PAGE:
My first week in grad school was disorienting. It was the first time I had been East of the Denver, an introduction to serious heat and humidity, and I didn't know anyone. With all of this the letter in the department mailbox was welcome. An invitation to have dinner with C.N. Yang - Stony Brook's only Nobel laureate .. and one of the really significant physics Nobels at that. It said 7:00 PM sharp and noted nine others would be attend due to space limitations and asked us not to mention it as the other incoming students would be for dinners later in the semester.
Another student and I had arrived early and rang the doorbell only to find a confused Professor Yang. We had been set up. As we apologized another student arrived. He was probably busy, but he smiled and invited us in. I didn't know what to expect. He was important as the chief liaison for Sino-American physics exchanges. A few years earlier he had been tasked to lead the scientific exchange component of ping-pong diplomacy and now he was establishing a new center for theoretical physics and mathematics. Add to that two graduate students and his own research and you wondered how he found the time for some lowly grad students.
He had a nice laugh and made us all at ease slipping out of the room to order several pizzas and beer. He told us his childhood hero was Ben Franklin and we were to address him as Frank as that's what his friends called him. The night was great. We learned where everyone came from - only four of us were native-born Americans. We learned some Chinese songs and a few of us stumbled through our own regionals pieces (I know you're wondering Jeri -- it was "I Ride and Old Paint"). We talked about simple physics that most of us hadn't thought about - like how does a train stay on the tracks. And I learned East Coast pizza was much better than anything I had in the West.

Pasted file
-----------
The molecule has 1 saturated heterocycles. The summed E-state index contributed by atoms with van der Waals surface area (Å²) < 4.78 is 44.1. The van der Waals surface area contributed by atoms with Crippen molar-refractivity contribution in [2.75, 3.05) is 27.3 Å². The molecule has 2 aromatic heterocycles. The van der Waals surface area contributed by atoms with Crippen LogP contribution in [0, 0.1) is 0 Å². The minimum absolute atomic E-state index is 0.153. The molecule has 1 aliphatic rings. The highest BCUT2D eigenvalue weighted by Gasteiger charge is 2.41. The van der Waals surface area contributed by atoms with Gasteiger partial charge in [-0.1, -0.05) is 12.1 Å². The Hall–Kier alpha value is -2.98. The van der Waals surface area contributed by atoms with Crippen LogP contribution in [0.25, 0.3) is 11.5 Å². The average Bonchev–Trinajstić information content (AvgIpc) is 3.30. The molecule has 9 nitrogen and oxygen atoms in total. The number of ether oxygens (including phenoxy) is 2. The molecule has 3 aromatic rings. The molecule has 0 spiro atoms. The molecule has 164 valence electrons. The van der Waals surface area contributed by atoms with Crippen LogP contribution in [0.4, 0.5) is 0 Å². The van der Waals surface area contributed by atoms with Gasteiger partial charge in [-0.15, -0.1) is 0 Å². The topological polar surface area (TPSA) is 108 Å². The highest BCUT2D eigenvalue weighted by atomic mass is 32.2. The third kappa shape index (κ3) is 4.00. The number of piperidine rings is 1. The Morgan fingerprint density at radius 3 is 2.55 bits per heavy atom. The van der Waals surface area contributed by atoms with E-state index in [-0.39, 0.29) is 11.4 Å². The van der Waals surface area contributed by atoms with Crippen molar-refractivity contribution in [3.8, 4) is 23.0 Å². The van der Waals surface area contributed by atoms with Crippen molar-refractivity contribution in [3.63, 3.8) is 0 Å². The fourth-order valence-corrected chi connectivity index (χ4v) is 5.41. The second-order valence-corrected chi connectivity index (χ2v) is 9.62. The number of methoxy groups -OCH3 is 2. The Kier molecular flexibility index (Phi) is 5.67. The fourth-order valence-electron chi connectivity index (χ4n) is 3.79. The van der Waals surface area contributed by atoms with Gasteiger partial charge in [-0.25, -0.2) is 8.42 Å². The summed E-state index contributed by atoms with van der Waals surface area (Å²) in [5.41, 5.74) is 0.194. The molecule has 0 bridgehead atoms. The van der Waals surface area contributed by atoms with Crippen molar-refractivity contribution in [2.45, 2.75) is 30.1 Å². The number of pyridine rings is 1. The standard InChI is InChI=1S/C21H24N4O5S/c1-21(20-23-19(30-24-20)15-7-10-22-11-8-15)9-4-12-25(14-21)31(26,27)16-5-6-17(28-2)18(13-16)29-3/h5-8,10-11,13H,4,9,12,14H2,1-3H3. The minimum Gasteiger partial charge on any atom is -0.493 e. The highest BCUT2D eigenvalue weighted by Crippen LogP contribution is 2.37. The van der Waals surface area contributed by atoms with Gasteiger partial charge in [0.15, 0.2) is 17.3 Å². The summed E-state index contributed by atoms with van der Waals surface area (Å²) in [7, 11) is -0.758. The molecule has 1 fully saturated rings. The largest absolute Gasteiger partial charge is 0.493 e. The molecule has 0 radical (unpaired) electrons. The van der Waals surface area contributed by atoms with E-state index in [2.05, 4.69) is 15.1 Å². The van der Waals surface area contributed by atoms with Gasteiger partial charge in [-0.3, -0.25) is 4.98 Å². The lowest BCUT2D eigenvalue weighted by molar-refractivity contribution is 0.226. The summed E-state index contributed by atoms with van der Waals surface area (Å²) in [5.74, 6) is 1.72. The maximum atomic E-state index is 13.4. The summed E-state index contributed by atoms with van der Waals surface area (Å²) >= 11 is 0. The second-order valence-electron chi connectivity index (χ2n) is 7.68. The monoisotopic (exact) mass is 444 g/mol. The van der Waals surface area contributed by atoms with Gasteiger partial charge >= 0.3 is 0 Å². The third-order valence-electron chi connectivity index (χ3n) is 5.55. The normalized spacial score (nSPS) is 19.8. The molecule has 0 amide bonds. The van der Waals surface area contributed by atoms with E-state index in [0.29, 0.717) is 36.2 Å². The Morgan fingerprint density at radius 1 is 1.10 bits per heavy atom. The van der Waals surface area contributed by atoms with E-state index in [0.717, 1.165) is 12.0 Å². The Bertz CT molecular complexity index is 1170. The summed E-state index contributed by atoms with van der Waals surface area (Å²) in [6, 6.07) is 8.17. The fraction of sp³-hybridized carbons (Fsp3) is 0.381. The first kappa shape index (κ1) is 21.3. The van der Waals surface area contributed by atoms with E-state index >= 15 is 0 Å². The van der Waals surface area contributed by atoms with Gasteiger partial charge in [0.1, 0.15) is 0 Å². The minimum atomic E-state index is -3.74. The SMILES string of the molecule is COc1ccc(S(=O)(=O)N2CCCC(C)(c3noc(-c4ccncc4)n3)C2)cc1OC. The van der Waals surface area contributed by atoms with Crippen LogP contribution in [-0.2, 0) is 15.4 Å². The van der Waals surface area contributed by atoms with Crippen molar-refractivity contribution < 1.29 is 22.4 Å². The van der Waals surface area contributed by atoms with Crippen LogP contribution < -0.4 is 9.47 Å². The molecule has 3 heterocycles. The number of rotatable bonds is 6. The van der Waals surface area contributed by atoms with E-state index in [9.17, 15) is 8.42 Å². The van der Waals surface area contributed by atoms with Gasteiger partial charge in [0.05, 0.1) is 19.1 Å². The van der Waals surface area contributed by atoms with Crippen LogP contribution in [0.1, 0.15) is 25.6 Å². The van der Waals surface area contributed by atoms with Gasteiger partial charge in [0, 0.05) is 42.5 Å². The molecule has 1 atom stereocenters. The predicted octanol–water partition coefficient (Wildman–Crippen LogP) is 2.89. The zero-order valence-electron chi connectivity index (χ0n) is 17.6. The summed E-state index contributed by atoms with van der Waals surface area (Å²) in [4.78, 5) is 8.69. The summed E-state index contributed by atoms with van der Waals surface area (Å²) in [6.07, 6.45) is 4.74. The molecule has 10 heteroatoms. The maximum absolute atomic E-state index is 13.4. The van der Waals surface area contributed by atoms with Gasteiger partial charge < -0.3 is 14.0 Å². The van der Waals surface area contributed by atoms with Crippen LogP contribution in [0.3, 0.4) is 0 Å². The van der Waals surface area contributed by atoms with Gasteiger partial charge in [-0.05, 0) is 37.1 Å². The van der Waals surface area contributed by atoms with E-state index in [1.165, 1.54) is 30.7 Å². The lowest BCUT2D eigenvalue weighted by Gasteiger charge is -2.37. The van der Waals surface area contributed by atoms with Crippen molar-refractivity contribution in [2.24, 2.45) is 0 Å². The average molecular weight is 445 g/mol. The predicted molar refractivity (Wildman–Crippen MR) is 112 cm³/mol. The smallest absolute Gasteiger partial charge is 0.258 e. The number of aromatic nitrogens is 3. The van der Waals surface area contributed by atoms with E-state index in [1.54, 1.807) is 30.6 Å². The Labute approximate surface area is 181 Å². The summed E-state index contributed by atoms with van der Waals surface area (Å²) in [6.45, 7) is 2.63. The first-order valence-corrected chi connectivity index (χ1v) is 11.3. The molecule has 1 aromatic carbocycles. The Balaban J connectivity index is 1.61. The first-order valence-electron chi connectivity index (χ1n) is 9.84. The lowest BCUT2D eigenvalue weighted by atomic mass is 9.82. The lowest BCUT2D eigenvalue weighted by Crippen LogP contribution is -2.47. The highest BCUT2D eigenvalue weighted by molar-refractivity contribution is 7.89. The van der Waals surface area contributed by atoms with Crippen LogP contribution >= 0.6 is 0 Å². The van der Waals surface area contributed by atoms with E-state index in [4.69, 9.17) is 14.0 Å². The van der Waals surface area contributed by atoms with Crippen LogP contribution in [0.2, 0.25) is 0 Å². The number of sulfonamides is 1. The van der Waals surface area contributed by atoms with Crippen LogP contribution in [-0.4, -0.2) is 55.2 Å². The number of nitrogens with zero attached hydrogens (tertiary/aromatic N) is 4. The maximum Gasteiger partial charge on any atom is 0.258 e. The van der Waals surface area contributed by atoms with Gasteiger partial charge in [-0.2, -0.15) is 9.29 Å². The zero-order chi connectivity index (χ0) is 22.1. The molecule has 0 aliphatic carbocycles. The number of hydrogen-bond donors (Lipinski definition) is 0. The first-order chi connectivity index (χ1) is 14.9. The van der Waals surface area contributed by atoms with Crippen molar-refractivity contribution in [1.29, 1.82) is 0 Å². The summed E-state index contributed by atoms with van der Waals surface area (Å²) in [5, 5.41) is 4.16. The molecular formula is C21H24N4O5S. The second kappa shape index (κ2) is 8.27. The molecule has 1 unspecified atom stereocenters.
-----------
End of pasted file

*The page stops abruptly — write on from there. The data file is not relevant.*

It was after ten when it was time to leave and he drove a few of us who didn't have cars back to the dorms. We were asked to return the next week. He sent a note around to all of the students telling them they would all be invited during the semester. My little group went back a few more times and some of us had become friends.
The department was young. He was setting the tone by example and had turned what was to have been a nasty prank into something that touched all of us. He also showed us he was curious about nearly everything. I had seen this in a few others, but he was so delightfully open.
Some years later, when I was working at Bell Labs, a major earthquake struck an area of China where a visiting scholar my wife and I had become close with lived. That evening Frank called us up to let us know he didn't know what had happened to Ge, but he knew we were close and would let us know as soon as he heard news. A few days later the phone rang with happy news.
With all of the xenophobia and nastiness these days it is good to remember there are a lot of good people from everywhere.